And I think that’s one of the objectives.

Antoine Walter: I have a question on the process Es, it might be a tricky question, you’ll tell me. I was taught about waste for the treatments by a early in school, but what you learned in school goes a certain way. Then I learned it in the field and I learned with two of my very first guests on that podcast.

So the number one podcast, the first one, and number four. So Lauren de. And ka, and what I learned with them is that one of the big skills you need to have in water and waste for the treatments is learning how to write process quarantine. Because if you write them right, then they will never apply.

Devesh Sharma: It is a balance of risk management, but we don’t say process guarantees.

We don’t take that very lightly, that’s very serious. That’s at the end of the day what the client needs. That’s also why we work with industrial clients, because you talk together, you partner together, you know you have a design basis. It’s very tough and you can’t build a credibility and reputation in the industry.

If you’re gonna be a company that goes out there and says, aha, this isn’t here, this isn’t there. At the end of the day, you gotta perform whether. You can get out contractually or not. 50% of our business is repeat business.

Antoine Walter: That’s was gonna be my question because Yeah you’re absolutely right.

You can trick someone only once and once you’ve done that, and in this industrial world, as you said, if you’re building with a company in the US your business plan and your go-to market is to follow them when they’re expanding in the next country. Exactly. And if you cheated them on the first project, then there’s no second project.

So that would be. Stupid and you don’t seem to be like a stupid person at all, so thank you. Just curious, you mentioned how you are also working AT getting innovation faster in the market. What is your coolest innovation of the past five

Devesh Sharma: years? Two come to mind. We’ve always been in zero liquid discharge.

20 years ago it was a niche. Today, 80 plus percent of our business comes from Mld Z L D or Brine Management In the process side. Okay. Before we got into the industry, zero discharge was. A big evaporator, highly metallurgical, high opex, high CapEx. We’re very proud of an innovation we brought to the industry, which is hybrid zero liquid discharge.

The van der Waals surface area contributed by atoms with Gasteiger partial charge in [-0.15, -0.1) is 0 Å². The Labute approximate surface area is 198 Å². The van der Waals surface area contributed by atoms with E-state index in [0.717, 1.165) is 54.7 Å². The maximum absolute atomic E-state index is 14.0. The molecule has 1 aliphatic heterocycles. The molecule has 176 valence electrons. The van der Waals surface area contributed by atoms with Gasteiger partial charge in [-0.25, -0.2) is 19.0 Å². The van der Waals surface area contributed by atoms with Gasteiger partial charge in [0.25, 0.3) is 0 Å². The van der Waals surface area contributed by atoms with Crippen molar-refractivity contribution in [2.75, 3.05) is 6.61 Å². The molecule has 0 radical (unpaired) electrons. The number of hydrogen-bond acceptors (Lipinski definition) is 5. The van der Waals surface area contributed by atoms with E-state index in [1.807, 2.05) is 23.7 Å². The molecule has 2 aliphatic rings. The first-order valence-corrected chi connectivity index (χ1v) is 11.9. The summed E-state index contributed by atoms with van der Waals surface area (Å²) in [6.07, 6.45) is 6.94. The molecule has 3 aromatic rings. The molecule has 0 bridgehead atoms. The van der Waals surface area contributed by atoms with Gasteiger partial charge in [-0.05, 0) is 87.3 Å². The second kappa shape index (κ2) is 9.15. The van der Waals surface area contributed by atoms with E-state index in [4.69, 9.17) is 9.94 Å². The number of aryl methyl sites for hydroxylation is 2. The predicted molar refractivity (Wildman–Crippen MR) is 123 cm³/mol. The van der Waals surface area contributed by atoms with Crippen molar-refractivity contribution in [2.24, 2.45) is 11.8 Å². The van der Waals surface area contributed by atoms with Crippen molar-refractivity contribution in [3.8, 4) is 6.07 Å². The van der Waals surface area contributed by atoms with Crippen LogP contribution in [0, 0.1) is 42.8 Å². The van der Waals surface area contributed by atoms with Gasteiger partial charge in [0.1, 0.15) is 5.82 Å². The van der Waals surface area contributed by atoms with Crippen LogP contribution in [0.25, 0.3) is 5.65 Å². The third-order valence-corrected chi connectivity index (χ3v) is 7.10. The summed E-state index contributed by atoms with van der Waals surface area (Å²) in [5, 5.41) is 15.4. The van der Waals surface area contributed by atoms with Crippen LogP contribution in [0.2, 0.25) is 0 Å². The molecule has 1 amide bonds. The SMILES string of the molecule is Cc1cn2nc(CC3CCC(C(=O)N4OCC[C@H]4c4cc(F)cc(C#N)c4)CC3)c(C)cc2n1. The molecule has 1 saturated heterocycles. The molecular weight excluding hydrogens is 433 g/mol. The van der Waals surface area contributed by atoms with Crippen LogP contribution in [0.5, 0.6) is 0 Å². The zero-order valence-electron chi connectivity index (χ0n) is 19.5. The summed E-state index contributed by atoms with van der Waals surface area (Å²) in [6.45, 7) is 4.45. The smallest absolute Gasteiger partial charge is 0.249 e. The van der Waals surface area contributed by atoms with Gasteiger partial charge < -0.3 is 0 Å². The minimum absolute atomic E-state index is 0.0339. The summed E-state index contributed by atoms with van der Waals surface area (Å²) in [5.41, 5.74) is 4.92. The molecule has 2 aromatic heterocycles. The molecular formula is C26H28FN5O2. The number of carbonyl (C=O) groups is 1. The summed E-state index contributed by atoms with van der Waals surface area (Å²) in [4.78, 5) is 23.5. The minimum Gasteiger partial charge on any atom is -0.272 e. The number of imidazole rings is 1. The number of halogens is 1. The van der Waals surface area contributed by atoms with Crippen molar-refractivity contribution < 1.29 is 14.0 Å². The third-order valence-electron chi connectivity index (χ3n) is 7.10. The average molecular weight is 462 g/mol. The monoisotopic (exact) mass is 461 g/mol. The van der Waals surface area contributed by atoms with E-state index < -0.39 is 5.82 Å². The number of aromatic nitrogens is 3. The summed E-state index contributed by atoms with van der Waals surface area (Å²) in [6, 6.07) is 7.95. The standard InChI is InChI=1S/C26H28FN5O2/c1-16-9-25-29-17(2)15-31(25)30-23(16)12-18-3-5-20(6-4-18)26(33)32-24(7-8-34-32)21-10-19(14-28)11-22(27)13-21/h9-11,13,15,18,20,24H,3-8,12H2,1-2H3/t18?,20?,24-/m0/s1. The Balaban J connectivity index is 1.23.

I think we were amongst the first, I’d like to say we’re the first, but I’ll say amongst the first to prove that you can operate RO highly efficiently on. Difficult to treat Wastewaters reliably, thus increasing the recovery through a membrane system and then shrinking your thermal system. It was so successful we ended up buying a thermal business called Aqua Chem at the time, and really being a single source provider for zero discharge, but zero discharge has always been relatively, More costly and the mission is how do you reduce the cost of zero liquid discharge?

How do you democratize zero liquid discharge? So for smaller flows to avoid trucking off of site, what can you do? Our r and d team developed membrane distillation process. We call it A V M D, advanced vacuum membrane distillation. There wasn’t a V there for a while because tinkering and working in r and d.

So what? Membrane distillation is, it’s a hydrophobic membrane, so you’re drawing the water in a vapor form across the membrane, and the membrane kept on following. Our process takes the best of our knowledge from how evaporators work and heat management, and we have a vacuum that, that draws.

Basically the membrane surface is not wedded. Last night we got a lighthouse award for that. We’ve applied this in a pharmaceutical plant. Smaller flows, but very impactful industries. And this is reducing the cost of zero liquid discharge. I think another one that really comes to mind is our approach on digital and operations.

We have a product called Biofilm Pro, which is aimed at integrating sensors, little bit of chemicals and some proprietary. Devices and AI and machine learning to predict biofouling on heat transfer surfaces and real time apply the right solution to curtail it before it fests. Do you do that

Antoine Walter: alone or do you team up with smaller players, universities,


Devesh Sharma: That is a really good question, Antoine. Our journey, when I told you we started our technology efforts in the late nineties, we licensed a lot of technologies. We acquired a company, it was heavily, you could say, external. And once we saw how successful tech technology and applying unique.

Differentiated technology can be. We invested a lot and got a lot out of our r and d. We created a membrane company out of it. We have 25 patent families. The ship went into the other direction where it was a heavily intern. I think today we’re more balanced where we have a lot of applied testing.

We have our continuous r and d, and we pick and choose projects of what we can do, but. We also are very cognizant that there are just a lot of innovators out there moving much faster than we can ourselves. And back to that ethos is we’re not the company that says we’ll only do it if it’s homegrown. We have to find the right solution for our clients internally or externally, and there’s a real balance of that.